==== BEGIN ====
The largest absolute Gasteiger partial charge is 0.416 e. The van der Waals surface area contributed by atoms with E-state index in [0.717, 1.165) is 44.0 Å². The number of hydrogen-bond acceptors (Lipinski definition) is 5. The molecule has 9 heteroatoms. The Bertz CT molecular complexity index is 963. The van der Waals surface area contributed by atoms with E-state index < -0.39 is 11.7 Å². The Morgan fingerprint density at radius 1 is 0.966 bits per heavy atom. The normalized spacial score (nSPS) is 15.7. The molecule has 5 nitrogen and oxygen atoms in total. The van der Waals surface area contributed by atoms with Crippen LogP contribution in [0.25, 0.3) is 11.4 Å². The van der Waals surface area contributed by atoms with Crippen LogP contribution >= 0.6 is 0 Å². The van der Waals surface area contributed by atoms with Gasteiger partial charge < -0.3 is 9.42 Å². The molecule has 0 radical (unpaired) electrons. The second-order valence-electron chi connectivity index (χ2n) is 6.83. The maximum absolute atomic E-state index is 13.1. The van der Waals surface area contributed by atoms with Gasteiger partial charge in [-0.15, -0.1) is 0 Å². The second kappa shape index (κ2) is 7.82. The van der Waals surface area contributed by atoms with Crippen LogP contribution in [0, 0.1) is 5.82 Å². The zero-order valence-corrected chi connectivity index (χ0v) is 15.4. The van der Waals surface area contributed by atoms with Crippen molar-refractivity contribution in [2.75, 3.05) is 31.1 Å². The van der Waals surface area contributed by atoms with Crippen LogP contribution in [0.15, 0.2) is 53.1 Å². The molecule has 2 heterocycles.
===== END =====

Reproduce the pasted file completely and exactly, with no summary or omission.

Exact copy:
The largest absolute Gasteiger partial charge is 0.416 e. The van der Waals surface area contributed by atoms with E-state index in [0.717, 1.165) is 44.0 Å². The number of hydrogen-bond acceptors (Lipinski definition) is 5. The molecule has 9 heteroatoms. The Bertz CT molecular complexity index is 963. The van der Waals surface area contributed by atoms with E-state index < -0.39 is 11.7 Å². The Morgan fingerprint density at radius 1 is 0.966 bits per heavy atom. The normalized spacial score (nSPS) is 15.7. The molecule has 5 nitrogen and oxygen atoms in total. The van der Waals surface area contributed by atoms with Crippen LogP contribution in [0.25, 0.3) is 11.4 Å². The van der Waals surface area contributed by atoms with Crippen LogP contribution >= 0.6 is 0 Å². The van der Waals surface area contributed by atoms with Gasteiger partial charge < -0.3 is 9.42 Å². The molecule has 0 radical (unpaired) electrons. The second-order valence-electron chi connectivity index (χ2n) is 6.83. The maximum absolute atomic E-state index is 13.1. The van der Waals surface area contributed by atoms with Gasteiger partial charge in [-0.15, -0.1) is 0 Å². The second kappa shape index (κ2) is 7.82. The van der Waals surface area contributed by atoms with Crippen LogP contribution in [0, 0.1) is 5.82 Å². The zero-order valence-corrected chi connectivity index (χ0v) is 15.4. The van der Waals surface area contributed by atoms with Crippen molar-refractivity contribution in [2.75, 3.05) is 31.1 Å². The van der Waals surface area contributed by atoms with Crippen LogP contribution in [0.15, 0.2) is 53.1 Å². The molecule has 2 heterocycles.